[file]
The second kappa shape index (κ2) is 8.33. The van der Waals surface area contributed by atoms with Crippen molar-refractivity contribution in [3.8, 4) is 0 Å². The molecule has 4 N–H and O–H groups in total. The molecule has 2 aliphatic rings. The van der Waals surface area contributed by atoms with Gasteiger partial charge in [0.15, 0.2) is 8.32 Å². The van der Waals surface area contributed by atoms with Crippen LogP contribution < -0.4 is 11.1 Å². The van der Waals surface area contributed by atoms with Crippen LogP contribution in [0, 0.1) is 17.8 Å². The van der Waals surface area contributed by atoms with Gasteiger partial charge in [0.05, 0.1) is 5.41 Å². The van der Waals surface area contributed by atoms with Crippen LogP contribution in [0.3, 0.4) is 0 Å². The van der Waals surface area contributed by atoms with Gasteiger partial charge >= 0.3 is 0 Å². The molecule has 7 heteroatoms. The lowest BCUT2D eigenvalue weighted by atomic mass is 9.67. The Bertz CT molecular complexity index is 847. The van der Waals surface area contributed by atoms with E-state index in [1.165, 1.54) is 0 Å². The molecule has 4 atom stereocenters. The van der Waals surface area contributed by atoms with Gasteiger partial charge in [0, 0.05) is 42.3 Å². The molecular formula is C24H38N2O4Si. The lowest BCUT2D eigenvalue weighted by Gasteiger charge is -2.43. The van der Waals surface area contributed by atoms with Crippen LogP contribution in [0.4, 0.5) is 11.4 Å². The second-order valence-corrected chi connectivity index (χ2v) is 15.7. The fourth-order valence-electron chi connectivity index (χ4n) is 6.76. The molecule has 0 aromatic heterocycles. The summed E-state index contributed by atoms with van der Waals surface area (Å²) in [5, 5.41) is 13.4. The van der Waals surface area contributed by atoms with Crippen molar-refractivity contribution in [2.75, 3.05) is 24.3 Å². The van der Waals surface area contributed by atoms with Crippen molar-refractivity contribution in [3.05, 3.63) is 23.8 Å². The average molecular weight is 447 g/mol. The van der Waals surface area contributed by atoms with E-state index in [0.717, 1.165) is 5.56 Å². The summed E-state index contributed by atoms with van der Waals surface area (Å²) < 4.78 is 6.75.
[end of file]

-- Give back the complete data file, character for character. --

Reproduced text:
The second kappa shape index (κ2) is 8.33. The van der Waals surface area contributed by atoms with Crippen molar-refractivity contribution in [3.8, 4) is 0 Å². The molecule has 4 N–H and O–H groups in total. The molecule has 2 aliphatic rings. The van der Waals surface area contributed by atoms with Gasteiger partial charge in [0.15, 0.2) is 8.32 Å². The van der Waals surface area contributed by atoms with Crippen LogP contribution < -0.4 is 11.1 Å². The van der Waals surface area contributed by atoms with Crippen LogP contribution in [0, 0.1) is 17.8 Å². The van der Waals surface area contributed by atoms with Gasteiger partial charge in [0.05, 0.1) is 5.41 Å². The van der Waals surface area contributed by atoms with Crippen LogP contribution in [0.3, 0.4) is 0 Å². The van der Waals surface area contributed by atoms with Gasteiger partial charge >= 0.3 is 0 Å². The molecule has 7 heteroatoms. The lowest BCUT2D eigenvalue weighted by atomic mass is 9.67. The Bertz CT molecular complexity index is 847. The van der Waals surface area contributed by atoms with E-state index in [1.165, 1.54) is 0 Å². The molecule has 4 atom stereocenters. The van der Waals surface area contributed by atoms with Gasteiger partial charge in [0, 0.05) is 42.3 Å². The molecular formula is C24H38N2O4Si. The lowest BCUT2D eigenvalue weighted by Gasteiger charge is -2.43. The van der Waals surface area contributed by atoms with Crippen LogP contribution in [0.4, 0.5) is 11.4 Å². The second-order valence-corrected chi connectivity index (χ2v) is 15.7. The fourth-order valence-electron chi connectivity index (χ4n) is 6.76. The molecule has 0 aromatic heterocycles. The summed E-state index contributed by atoms with van der Waals surface area (Å²) in [5, 5.41) is 13.4. The van der Waals surface area contributed by atoms with Crippen molar-refractivity contribution in [2.75, 3.05) is 24.3 Å². The van der Waals surface area contributed by atoms with Crippen molar-refractivity contribution in [3.05, 3.63) is 23.8 Å². The average molecular weight is 447 g/mol. The van der Waals surface area contributed by atoms with E-state index in [0.717, 1.165) is 5.56 Å². The summed E-state index contributed by atoms with van der Waals surface area (Å²) < 4.78 is 6.75.